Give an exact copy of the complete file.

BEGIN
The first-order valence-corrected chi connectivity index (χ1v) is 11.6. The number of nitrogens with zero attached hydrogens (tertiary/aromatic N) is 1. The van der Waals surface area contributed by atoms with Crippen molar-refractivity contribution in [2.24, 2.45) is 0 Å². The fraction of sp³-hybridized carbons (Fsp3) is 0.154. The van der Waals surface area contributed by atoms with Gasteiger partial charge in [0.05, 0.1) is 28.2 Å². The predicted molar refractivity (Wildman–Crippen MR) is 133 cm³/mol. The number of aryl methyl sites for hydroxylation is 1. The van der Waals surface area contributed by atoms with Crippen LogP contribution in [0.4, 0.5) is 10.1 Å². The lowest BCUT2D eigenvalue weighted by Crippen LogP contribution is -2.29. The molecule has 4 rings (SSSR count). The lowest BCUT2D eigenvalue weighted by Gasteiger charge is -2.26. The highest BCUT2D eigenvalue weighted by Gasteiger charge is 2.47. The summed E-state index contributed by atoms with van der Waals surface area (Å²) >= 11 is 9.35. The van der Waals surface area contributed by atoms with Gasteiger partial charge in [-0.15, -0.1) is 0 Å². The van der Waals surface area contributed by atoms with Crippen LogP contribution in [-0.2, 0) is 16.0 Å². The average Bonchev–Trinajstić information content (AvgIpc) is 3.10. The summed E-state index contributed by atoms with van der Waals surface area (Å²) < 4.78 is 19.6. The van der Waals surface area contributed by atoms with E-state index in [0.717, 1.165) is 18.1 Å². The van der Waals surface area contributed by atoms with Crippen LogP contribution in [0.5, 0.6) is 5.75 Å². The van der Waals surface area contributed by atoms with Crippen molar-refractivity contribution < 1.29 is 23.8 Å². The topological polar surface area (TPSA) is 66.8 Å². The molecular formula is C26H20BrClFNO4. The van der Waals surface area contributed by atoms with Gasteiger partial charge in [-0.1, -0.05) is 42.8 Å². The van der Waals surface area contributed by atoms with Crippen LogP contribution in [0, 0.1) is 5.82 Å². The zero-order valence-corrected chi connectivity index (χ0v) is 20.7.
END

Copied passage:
The first-order valence-corrected chi connectivity index (χ1v) is 11.6. The number of nitrogens with zero attached hydrogens (tertiary/aromatic N) is 1. The van der Waals surface area contributed by atoms with Crippen molar-refractivity contribution in [2.24, 2.45) is 0 Å². The fraction of sp³-hybridized carbons (Fsp3) is 0.154. The van der Waals surface area contributed by atoms with Gasteiger partial charge in [0.05, 0.1) is 28.2 Å². The predicted molar refractivity (Wildman–Crippen MR) is 133 cm³/mol. The number of aryl methyl sites for hydroxylation is 1. The van der Waals surface area contributed by atoms with Crippen LogP contribution in [0.4, 0.5) is 10.1 Å². The lowest BCUT2D eigenvalue weighted by Crippen LogP contribution is -2.29. The molecule has 4 rings (SSSR count). The lowest BCUT2D eigenvalue weighted by Gasteiger charge is -2.26. The highest BCUT2D eigenvalue weighted by Gasteiger charge is 2.47. The summed E-state index contributed by atoms with van der Waals surface area (Å²) >= 11 is 9.35. The van der Waals surface area contributed by atoms with Gasteiger partial charge in [-0.15, -0.1) is 0 Å². The van der Waals surface area contributed by atoms with Crippen LogP contribution in [-0.2, 0) is 16.0 Å². The average Bonchev–Trinajstić information content (AvgIpc) is 3.10. The summed E-state index contributed by atoms with van der Waals surface area (Å²) < 4.78 is 19.6. The van der Waals surface area contributed by atoms with E-state index in [0.717, 1.165) is 18.1 Å². The van der Waals surface area contributed by atoms with Crippen LogP contribution in [0.5, 0.6) is 5.75 Å². The van der Waals surface area contributed by atoms with Crippen molar-refractivity contribution < 1.29 is 23.8 Å². The topological polar surface area (TPSA) is 66.8 Å². The molecular formula is C26H20BrClFNO4. The van der Waals surface area contributed by atoms with Gasteiger partial charge in [-0.1, -0.05) is 42.8 Å². The van der Waals surface area contributed by atoms with Crippen LogP contribution in [0, 0.1) is 5.82 Å². The zero-order valence-corrected chi connectivity index (χ0v) is 20.7.